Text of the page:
Tuesday, 8 January 2019

KC & The Sunshine Band




Do It Good (1974)


Do It Good/Sound Your Funky Horn/Baby I Want Your Loving/Queen Of Clubs/Blow Your Whistle/I'm A Pushover/You Don't Know/I Need A Little Lovin'/All My Love    

An impressive debut in 1974 from Florida's funky soul band, KC & The Sunshine Band, on the JayBoy label that had also spawned George McCrae (for whom KC & The Sunshine Band played the music and their songwriting team of Casey and Finch wrote the songs).
                                 
KC had a brand of funky, upbeat soul, with guitar to the fore and backed by a horn section. Nowhere is this more evident than on one of my all-time favourite pre-disco 70s dance grooves - the titanic Sound Your Funky Horn. Man, what a great single that was. I loved it then and I love it now. 

The opener of the album, Do It Good sets the groove impressively and there is also the band's first hit single, the poppy Queen Of ClubsBlow Your Whistle continues the Sound Your Funky Horn party groove and Baby I Want Your Lovin' and I'm A Pushover all continue in the same style.

  

There is not much variance in the sound of the material, but no matter, really, this is an enjoyable slice of 70s poppy soul/funk. Not a duff track on it, comparatively, as long as you accept that it is what it is. Don't expect too much from it and you will be more than satisfied.

The sound quality, as on all these BBR releases, is excellent. Excellent remastering.






KC & The Sunshine Band (1975)


Let It Go (Part 1)/That's The Way (I Like It)/Get Down Tonight/Boogie Shoes/Ain't Nothin' Wrong/I'm So Crazy/What Makes You Happy/I Get Lifted/Let It Go (Part 2)       

An excellent second album from Florida's good time 70s multiracial poppy soul/funk outfit. The sound, as is the case on all these remasters from BBR (Big Break Records) is truly outstanding. Great 70s stereo separation.
                          
After an impressive debut album in 1974's Do It Good, KC were back in late 74/early 75 with this, bang in the middle of their commercial zenith. Kicking off with the funky Let It Go (Part One), we then get the two massive hit singles, That's The Way I Like It and Get Down Tonight, pre-77-78 disco smashes. I much prefer the extended album versions to the single versions.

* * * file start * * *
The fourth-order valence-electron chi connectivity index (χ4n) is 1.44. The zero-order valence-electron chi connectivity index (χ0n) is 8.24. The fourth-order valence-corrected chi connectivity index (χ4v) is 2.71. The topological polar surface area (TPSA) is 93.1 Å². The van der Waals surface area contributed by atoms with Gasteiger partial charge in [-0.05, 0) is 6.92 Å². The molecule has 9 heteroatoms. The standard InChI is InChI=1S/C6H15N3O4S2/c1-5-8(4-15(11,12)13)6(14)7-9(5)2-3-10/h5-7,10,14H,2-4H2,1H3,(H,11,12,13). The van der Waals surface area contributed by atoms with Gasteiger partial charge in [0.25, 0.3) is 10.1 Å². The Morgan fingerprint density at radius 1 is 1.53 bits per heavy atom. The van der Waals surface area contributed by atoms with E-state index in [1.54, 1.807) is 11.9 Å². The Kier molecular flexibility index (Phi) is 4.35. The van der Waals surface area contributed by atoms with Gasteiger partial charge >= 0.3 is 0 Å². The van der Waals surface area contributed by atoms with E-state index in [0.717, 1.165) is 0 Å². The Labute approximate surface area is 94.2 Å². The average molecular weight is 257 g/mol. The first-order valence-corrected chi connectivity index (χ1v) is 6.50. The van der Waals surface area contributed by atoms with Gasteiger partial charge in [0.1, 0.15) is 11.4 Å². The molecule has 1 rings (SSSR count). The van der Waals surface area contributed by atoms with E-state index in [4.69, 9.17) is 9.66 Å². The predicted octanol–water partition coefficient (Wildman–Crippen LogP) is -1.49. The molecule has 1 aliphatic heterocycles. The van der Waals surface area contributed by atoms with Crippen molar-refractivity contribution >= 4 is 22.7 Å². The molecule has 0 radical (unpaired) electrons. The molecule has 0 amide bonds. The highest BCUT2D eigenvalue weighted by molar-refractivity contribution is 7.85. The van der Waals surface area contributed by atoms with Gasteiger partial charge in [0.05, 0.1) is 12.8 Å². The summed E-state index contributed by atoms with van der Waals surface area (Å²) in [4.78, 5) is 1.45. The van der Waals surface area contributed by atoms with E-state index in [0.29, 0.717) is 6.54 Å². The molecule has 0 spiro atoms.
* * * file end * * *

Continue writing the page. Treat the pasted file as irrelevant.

Boogie Shoes was also a hit, and achieved belated popularity as part of the Saturday Night Fever soundtrack. Great mid song guitar groove on this. 

I Get Lifted was also recorded by JayBoy label-mate George McCrae (for whom KC wrote songs and musically backed). KC's version is more poppy, but still addictively funky.

The rest of the material is in the same vein - jaunty, upbeat poppy soul/funk - Ain't Nothing Wrong has a great funkyguitar/rumbling bass intro and a catchy laid back chorus hook - no pretensions to be anything else, just half an hour of good fun. It didn't get any better than this for KC. 

Oh, and I'm So Crazy (Bout You) was surely the inspiration for Wham'I'm Your Man and What Makes You Happy has more than a feel of Parliament about it.

Just a great 70s album from a great 70s band. Thanks for the memories.



























Part 3 (1976)


Baby I Love You (Yes I Do)/Wrap Your Arms Around Me/I Like To Do It/(Shake Shake Shake) Shake Your Booty/Let's Go Party/Come On In/I'm Your Boogie Man/Keep It Comin' Love


This was the last of three albums released at the height of KC & The Sunshine Band's classic mid-seventies funky disco success. As the previous albums had, it yielded at least two big hit singles but it did follow the tried and tested formula and for that reason, it was probably not unsurprising that after this, the public seemed to have had their fill of KC, which was a bit of a shame but they were always going to a bit of a one-trick pony. That said, this album is very much at the hub of the sound of the hot summer of 1976 and KC were a big part of the 1974-76 funky disco pop sound. I loved them back then and each time I listen to them now  get taken back to those carefree times. 


Baby I Love You (Yes I Do) is a superbly funky and poppy typically KC groove to open with. It would have made a great single as indeed would the vibrant but slightly less catchy Wrap Your Arms Around Me. Indeed, you could make a case for every track on this album being a fine single.


I Like To Do It uses the same mould - funkily strummed and insistent rhythmic guitars, big pounding drums, throbbing bass and muscular horns all merging together perfectly behind Howie Casey's slightly whiny but very characterful voice. 


The hit single (Shake Shake Shake) Shake Your Booty follows the same guidelines and is impossibly infectious. This was perfect mid seventies disco fare - good time funky pop at its best.


Unsurprisingly, the chunky Let's Go Party and the horn-powered funk of Come On In simply carry on the vibe.  


The final two tracks on the album were quality singles and play as one whole - I'm Your Boogie Man and the vibrant Latin groove of Keep It Comin' Love. I don't really need to describe these, do I? Just use my words as applied to earlier tracks. Check out the funky break on the former, though. 


Stick this one and you will get half an hour of brassy, funky pop pleasure.


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